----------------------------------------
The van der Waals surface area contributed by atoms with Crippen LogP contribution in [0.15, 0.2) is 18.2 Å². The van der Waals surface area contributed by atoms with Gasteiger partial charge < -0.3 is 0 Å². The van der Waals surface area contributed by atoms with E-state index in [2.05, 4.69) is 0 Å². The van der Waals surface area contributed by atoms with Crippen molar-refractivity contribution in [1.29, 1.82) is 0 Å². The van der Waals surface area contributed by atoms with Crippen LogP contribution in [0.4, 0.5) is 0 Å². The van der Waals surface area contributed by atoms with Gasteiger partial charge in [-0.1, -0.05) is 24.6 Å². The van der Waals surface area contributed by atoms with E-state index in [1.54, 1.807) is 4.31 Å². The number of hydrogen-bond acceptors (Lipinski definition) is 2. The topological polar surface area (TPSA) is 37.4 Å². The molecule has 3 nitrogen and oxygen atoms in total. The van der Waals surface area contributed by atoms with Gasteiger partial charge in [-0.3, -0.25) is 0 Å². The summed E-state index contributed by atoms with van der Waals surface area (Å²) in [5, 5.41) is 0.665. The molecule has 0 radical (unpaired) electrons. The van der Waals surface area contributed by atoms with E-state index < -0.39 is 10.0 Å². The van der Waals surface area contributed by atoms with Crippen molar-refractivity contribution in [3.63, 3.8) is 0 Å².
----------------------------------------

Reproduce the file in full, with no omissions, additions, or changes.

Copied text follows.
The van der Waals surface area contributed by atoms with Crippen LogP contribution in [0.15, 0.2) is 18.2 Å². The van der Waals surface area contributed by atoms with Gasteiger partial charge < -0.3 is 0 Å². The van der Waals surface area contributed by atoms with E-state index in [2.05, 4.69) is 0 Å². The van der Waals surface area contributed by atoms with Crippen molar-refractivity contribution in [1.29, 1.82) is 0 Å². The van der Waals surface area contributed by atoms with Crippen LogP contribution in [0.4, 0.5) is 0 Å². The van der Waals surface area contributed by atoms with Gasteiger partial charge in [-0.1, -0.05) is 24.6 Å². The van der Waals surface area contributed by atoms with E-state index in [1.54, 1.807) is 4.31 Å². The number of hydrogen-bond acceptors (Lipinski definition) is 2. The topological polar surface area (TPSA) is 37.4 Å². The molecule has 3 nitrogen and oxygen atoms in total. The van der Waals surface area contributed by atoms with Gasteiger partial charge in [-0.3, -0.25) is 0 Å². The summed E-state index contributed by atoms with van der Waals surface area (Å²) in [5, 5.41) is 0.665. The molecule has 0 radical (unpaired) electrons. The van der Waals surface area contributed by atoms with E-state index < -0.39 is 10.0 Å². The van der Waals surface area contributed by atoms with Crippen molar-refractivity contribution in [3.63, 3.8) is 0 Å².